Why Bother to Meet?

The Council recently had an unusual experience: its first February meeting was canceled. While we typically do that in the summer (to avoid wrestling with vacation schedules) and late December (because city hall closes to minimize operating costs) it’s rare to cancel any other meeting.

The decision to cancel was made, consistent with our policies, because staff said there was nothing urgent they needed the Council to do.

Postponing non-urgent items doesn’t save time over the long haul. All actions take time – study by Council members, discussions with staff – so it’s simply a question of whether you spend it today or tomorrow. Pushing things out also has a ripple effect, postponing other things because there’s only so much time the Council has available.

Keeping to our meeting schedule also makes life easier for residents petitioning us about issues. None of us want to frustrate community members who may have planned to approach us by canceling the meeting they expected to attend.

But there’s a much bigger reason not to cancel meetings.

Councils do far more than just decide matters brought to them by staff or hear petitions from residents, as important as those are. Many action items grow out of direction and guidance we give to staff…and that requires prior discussion as to what we want staff to work on.

You can’t decide on a course of action until you’ve established what direction you want to head, and you can’t decide on a direction by just choosing from a list. Direction-setting involves more free-wheeling discussion.

San Carlos today is at a critical moment in its history: millions of square feet of commercial office space are on tap to be built. True, we have rules in place for managing development projects. But the scale of what’s coming is so vast, and so concentrated, that we should review those rules to see if they need adjusting.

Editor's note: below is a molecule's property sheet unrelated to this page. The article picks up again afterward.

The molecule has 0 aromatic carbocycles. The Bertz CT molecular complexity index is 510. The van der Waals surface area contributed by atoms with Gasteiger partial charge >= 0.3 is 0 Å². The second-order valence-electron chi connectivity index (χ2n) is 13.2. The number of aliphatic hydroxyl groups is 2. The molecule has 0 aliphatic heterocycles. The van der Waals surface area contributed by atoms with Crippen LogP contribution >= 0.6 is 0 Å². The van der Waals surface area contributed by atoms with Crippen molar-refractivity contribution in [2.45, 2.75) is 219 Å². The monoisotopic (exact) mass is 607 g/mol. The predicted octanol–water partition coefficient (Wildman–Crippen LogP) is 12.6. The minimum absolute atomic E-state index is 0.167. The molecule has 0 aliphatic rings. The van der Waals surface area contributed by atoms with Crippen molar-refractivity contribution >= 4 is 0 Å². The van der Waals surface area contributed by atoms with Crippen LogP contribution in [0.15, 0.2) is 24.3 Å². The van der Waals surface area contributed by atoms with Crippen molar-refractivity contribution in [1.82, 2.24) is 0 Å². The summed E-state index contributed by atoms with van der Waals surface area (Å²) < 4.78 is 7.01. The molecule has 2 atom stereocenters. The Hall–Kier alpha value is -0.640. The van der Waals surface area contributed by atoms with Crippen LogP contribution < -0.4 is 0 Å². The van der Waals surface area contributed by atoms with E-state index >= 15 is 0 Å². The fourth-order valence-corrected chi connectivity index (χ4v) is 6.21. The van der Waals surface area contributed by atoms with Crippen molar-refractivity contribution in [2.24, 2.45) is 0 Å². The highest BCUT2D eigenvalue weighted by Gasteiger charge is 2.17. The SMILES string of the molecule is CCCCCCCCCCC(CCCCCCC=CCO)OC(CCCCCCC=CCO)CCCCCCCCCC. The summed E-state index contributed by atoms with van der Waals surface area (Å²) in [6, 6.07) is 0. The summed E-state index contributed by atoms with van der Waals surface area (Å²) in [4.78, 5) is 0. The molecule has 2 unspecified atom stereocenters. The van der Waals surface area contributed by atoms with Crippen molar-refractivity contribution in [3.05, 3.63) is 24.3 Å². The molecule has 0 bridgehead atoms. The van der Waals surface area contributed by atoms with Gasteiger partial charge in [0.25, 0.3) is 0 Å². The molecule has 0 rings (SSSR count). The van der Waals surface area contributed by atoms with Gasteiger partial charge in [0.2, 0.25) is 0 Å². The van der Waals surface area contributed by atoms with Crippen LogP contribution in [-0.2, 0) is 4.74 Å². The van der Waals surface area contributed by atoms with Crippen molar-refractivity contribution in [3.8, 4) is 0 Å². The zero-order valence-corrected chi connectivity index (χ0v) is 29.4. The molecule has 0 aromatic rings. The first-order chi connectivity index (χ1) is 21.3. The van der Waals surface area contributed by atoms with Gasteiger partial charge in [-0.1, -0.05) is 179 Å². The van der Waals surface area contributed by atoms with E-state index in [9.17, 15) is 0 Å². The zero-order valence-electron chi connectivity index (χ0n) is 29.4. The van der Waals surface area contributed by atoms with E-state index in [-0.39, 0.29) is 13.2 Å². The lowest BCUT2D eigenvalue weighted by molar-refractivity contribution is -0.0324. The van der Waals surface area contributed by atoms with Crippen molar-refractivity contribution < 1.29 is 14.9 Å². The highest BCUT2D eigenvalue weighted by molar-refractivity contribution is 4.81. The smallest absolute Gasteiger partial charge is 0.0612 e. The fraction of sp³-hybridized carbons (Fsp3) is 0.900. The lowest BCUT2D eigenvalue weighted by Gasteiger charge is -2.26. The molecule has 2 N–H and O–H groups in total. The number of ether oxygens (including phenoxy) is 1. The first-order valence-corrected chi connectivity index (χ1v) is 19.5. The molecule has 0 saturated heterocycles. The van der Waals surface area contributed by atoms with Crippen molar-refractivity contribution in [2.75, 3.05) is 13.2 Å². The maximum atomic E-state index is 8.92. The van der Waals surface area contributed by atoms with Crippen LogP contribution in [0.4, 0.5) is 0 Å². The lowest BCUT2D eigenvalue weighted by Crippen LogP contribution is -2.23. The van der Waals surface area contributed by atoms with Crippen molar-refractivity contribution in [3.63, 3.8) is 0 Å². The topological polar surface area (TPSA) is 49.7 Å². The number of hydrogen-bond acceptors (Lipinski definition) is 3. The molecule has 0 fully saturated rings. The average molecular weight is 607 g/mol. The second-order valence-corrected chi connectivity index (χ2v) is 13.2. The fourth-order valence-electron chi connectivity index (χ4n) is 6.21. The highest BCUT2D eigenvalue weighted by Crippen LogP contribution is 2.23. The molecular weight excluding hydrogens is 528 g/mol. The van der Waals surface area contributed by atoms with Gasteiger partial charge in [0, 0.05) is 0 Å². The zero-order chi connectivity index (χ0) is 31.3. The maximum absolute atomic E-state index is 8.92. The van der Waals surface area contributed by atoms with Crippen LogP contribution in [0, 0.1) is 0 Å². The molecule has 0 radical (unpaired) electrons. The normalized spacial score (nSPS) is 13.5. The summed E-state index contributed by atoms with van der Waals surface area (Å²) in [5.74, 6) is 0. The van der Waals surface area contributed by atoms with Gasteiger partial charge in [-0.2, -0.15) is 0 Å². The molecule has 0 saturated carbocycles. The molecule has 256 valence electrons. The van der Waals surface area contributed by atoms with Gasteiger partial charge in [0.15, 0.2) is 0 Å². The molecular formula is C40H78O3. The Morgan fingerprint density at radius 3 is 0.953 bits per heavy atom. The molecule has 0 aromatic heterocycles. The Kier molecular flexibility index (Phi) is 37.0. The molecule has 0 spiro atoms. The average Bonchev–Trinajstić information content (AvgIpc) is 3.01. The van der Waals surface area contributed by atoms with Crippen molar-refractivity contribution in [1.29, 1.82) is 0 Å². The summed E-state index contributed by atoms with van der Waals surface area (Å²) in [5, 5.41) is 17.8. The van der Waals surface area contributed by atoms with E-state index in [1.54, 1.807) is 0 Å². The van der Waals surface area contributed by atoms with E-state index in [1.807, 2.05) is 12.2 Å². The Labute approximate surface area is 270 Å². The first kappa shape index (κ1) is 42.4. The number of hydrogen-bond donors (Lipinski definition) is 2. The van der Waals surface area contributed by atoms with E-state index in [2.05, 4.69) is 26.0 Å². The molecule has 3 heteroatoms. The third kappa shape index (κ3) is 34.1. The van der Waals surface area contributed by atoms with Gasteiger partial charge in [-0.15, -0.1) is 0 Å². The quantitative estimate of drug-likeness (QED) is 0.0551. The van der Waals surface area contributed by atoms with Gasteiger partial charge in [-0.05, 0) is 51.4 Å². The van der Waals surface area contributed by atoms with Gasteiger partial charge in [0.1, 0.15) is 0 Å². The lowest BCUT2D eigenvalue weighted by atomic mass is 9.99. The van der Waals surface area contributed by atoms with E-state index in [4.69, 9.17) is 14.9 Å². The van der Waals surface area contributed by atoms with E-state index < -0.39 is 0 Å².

But while we made doing that a priority there are many aspects to it on which we have yet to come to consensus. We’ve spent, perhaps, a couple of hours talking about it so far…and the first of those projects will likely be submitted for review and approval real soon now. Keep in mind it’s virtually impossible to change the rules under which a project is evaluated once it’s submitted.

Before something this big can be analyzed by staff and experts the Council needs to figure out what it wants studied. That doesn’t require much expert input. It does require Council discussion, lots of it, with lots of input from the public…which can only take place at Council meetings. Otherwise we will end up with staff playing too big a role in deciding the direction we take and the choices we pick among.

Defining a significant part of San Carlos’ future makes all Council meetings precious resources. Even when staff has nothing significant for us to decide we have critically important things to discuss.

I am disappointed we canceled our February meeting. As one of my colleagues pointed out last December, dealing with all that development will be hard work. But it’s also our job. We owe it to the public to use all the time we have available on it and other vital matters.

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